Navigating by Tablet

Author:
Publish date:
The iPad at the nav station can be taken on deck if necessary   

The iPad at the nav station can be taken on deck if necessary   

When my wife, Mia, and I first crossed the Atlantic on our Allied Seawind 36, Arcturus, in 2011, we used the same handheld GPS that my parents had aboard their Bristol 38, Sojourner, in 1993 when we spent the winter in the Bahamas when I was only nine. We’ve never owned a fixed chartplotter.

On Isbjörn, our S&S Swan 48, we’re no luddites, but we emphasize efficiency, simplicity and presence of mind in how we outfit her. Which is why we now choose to navigate via a dual iPad setup—a large, semi-fixed iPad at the nav station below and a smaller, “portable” iPad, running the same software, that we can bring up to the cockpit.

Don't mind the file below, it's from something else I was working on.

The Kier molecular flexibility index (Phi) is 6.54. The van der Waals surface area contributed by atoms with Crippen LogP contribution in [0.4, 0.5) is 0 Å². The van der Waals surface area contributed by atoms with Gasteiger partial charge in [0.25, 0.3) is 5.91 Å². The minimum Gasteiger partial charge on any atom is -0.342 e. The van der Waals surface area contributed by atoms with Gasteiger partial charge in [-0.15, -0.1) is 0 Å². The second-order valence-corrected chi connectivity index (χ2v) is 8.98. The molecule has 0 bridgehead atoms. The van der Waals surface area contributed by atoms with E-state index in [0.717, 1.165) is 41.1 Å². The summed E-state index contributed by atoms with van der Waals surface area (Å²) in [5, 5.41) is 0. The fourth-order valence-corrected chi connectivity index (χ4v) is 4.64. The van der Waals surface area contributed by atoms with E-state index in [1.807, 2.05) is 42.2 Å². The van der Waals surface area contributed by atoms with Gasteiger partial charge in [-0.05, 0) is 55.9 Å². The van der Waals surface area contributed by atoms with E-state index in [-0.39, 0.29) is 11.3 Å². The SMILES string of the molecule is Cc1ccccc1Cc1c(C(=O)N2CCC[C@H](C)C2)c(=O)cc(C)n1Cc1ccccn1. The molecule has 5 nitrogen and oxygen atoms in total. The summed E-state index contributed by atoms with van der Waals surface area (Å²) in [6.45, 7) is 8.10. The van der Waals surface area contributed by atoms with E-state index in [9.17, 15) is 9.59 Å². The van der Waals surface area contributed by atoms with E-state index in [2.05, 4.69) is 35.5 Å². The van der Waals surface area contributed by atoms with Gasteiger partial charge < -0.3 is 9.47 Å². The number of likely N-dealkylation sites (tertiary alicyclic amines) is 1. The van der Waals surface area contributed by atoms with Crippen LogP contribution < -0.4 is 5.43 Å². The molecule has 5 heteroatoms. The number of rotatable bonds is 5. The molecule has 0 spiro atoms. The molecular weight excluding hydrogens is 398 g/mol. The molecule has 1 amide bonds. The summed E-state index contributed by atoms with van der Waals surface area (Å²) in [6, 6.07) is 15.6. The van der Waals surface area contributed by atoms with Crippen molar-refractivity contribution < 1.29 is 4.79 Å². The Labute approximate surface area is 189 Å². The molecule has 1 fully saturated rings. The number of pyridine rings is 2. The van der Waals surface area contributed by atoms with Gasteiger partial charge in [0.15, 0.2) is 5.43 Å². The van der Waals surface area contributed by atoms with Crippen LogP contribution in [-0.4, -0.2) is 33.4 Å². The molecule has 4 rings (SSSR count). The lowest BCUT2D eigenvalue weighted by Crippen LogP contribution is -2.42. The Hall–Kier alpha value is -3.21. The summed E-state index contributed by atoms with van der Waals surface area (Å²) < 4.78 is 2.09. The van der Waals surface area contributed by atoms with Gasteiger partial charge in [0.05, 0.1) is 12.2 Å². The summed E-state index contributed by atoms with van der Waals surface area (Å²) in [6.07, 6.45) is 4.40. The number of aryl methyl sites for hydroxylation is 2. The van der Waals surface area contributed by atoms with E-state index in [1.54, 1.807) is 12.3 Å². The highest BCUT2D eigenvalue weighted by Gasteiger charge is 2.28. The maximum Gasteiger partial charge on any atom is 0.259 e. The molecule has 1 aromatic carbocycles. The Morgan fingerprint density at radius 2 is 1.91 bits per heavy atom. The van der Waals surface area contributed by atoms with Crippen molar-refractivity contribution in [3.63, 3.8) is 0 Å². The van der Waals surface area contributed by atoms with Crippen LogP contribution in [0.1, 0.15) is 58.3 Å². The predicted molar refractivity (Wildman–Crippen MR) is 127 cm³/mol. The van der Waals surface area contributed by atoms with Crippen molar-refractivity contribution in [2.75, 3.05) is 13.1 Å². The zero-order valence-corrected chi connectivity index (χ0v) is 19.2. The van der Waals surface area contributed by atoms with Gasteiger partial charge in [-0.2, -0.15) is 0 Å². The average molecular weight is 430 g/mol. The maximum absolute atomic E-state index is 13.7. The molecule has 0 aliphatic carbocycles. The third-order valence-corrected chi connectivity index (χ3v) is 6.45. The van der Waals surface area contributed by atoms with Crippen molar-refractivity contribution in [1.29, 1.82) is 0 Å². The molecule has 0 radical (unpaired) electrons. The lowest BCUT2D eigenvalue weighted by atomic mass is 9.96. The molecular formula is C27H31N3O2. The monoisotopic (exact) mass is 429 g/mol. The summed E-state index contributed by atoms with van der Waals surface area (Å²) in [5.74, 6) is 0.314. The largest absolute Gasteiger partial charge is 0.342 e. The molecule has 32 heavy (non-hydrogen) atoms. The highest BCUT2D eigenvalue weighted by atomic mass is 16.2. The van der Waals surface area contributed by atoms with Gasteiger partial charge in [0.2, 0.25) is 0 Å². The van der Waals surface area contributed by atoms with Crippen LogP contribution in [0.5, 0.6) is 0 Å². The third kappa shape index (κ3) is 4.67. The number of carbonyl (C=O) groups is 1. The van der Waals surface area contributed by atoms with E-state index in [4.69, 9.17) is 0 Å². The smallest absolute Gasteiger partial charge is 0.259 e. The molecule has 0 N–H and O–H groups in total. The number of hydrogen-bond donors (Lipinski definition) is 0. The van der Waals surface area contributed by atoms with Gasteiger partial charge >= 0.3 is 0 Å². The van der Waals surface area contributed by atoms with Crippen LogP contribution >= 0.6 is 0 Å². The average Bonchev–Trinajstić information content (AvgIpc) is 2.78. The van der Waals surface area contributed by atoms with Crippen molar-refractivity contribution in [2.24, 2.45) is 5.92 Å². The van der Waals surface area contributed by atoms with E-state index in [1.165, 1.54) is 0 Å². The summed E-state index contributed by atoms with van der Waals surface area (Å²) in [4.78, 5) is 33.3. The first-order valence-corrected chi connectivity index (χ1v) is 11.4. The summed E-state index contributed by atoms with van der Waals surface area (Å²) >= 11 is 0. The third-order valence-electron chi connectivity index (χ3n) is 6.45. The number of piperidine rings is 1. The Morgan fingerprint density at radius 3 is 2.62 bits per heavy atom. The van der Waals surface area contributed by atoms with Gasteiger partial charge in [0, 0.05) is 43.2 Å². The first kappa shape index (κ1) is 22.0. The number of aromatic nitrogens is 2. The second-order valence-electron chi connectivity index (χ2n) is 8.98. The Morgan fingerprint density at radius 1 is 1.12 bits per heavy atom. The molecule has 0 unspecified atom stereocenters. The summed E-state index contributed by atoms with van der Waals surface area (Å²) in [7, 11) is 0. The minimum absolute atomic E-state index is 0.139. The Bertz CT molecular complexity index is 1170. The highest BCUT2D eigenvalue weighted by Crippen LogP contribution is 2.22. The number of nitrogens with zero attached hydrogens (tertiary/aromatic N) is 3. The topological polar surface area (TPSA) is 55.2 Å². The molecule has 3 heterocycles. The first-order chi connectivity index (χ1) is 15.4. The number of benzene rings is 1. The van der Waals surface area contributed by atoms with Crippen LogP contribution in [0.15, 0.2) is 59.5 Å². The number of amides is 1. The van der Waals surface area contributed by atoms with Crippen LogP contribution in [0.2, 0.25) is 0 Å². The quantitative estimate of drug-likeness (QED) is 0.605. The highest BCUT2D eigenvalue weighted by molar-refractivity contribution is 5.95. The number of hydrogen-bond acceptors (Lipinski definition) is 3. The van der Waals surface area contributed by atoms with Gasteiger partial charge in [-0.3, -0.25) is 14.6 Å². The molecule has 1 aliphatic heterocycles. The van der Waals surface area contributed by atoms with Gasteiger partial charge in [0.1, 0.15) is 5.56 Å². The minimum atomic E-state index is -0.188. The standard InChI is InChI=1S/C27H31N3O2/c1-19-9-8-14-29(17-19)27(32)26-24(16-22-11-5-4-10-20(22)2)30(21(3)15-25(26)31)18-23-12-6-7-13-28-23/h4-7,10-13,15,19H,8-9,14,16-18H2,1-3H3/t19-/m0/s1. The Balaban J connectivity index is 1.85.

To give some context here, we’re offshore most of the time on Isbjorn. In 2017 alone we spent 137 days at sea, covering over 10,000 miles. Offshore, you don’t need a chartplotter, save for the AIS data, and that only really in poor visibility or when a ship is in sight. We plot a position on our paper passage chart once or twice a day and log the GPS position, DR plot, etc. every four hours at the watch change in the hardcopy logbook.

Inshore, of course, real-time navigation on some kind of chartplotter is a nice luxury and makes navigating much less stressful, particularly in the labyrinthine archipelagos on both coasts of Sweden, where we’ve spent a lot of time recently. Still, in my mind at least, less is more.